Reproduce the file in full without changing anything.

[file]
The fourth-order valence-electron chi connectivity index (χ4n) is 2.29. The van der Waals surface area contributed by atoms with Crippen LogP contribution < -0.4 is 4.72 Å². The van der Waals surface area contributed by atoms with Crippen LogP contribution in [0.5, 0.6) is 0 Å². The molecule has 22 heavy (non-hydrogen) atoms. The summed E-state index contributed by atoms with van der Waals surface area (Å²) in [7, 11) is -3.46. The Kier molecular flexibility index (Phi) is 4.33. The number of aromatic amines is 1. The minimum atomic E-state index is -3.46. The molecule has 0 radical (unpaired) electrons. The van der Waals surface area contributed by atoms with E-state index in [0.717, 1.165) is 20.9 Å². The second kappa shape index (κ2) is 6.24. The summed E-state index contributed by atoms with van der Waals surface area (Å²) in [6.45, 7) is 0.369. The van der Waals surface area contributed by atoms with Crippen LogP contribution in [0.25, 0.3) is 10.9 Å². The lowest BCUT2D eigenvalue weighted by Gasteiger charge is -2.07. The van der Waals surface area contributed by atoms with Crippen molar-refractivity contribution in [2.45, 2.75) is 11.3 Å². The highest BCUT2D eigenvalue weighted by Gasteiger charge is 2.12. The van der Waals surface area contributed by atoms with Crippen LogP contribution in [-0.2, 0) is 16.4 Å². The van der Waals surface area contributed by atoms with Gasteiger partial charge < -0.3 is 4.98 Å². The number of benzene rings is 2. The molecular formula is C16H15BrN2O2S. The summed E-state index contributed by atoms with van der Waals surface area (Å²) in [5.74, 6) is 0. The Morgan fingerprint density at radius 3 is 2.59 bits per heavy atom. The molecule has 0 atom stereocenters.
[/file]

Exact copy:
The fourth-order valence-electron chi connectivity index (χ4n) is 2.29. The van der Waals surface area contributed by atoms with Crippen LogP contribution < -0.4 is 4.72 Å². The van der Waals surface area contributed by atoms with Crippen LogP contribution in [0.5, 0.6) is 0 Å². The molecule has 22 heavy (non-hydrogen) atoms. The summed E-state index contributed by atoms with van der Waals surface area (Å²) in [7, 11) is -3.46. The Kier molecular flexibility index (Phi) is 4.33. The number of aromatic amines is 1. The minimum atomic E-state index is -3.46. The molecule has 0 radical (unpaired) electrons. The van der Waals surface area contributed by atoms with E-state index in [0.717, 1.165) is 20.9 Å². The second kappa shape index (κ2) is 6.24. The summed E-state index contributed by atoms with van der Waals surface area (Å²) in [6.45, 7) is 0.369. The van der Waals surface area contributed by atoms with Crippen LogP contribution in [0.25, 0.3) is 10.9 Å². The lowest BCUT2D eigenvalue weighted by Gasteiger charge is -2.07. The van der Waals surface area contributed by atoms with Crippen molar-refractivity contribution in [2.45, 2.75) is 11.3 Å². The highest BCUT2D eigenvalue weighted by Gasteiger charge is 2.12. The van der Waals surface area contributed by atoms with Crippen LogP contribution in [-0.2, 0) is 16.4 Å². The van der Waals surface area contributed by atoms with Gasteiger partial charge < -0.3 is 4.98 Å². The number of benzene rings is 2. The molecular formula is C16H15BrN2O2S. The summed E-state index contributed by atoms with van der Waals surface area (Å²) in [5.74, 6) is 0. The Morgan fingerprint density at radius 3 is 2.59 bits per heavy atom. The molecule has 0 atom stereocenters.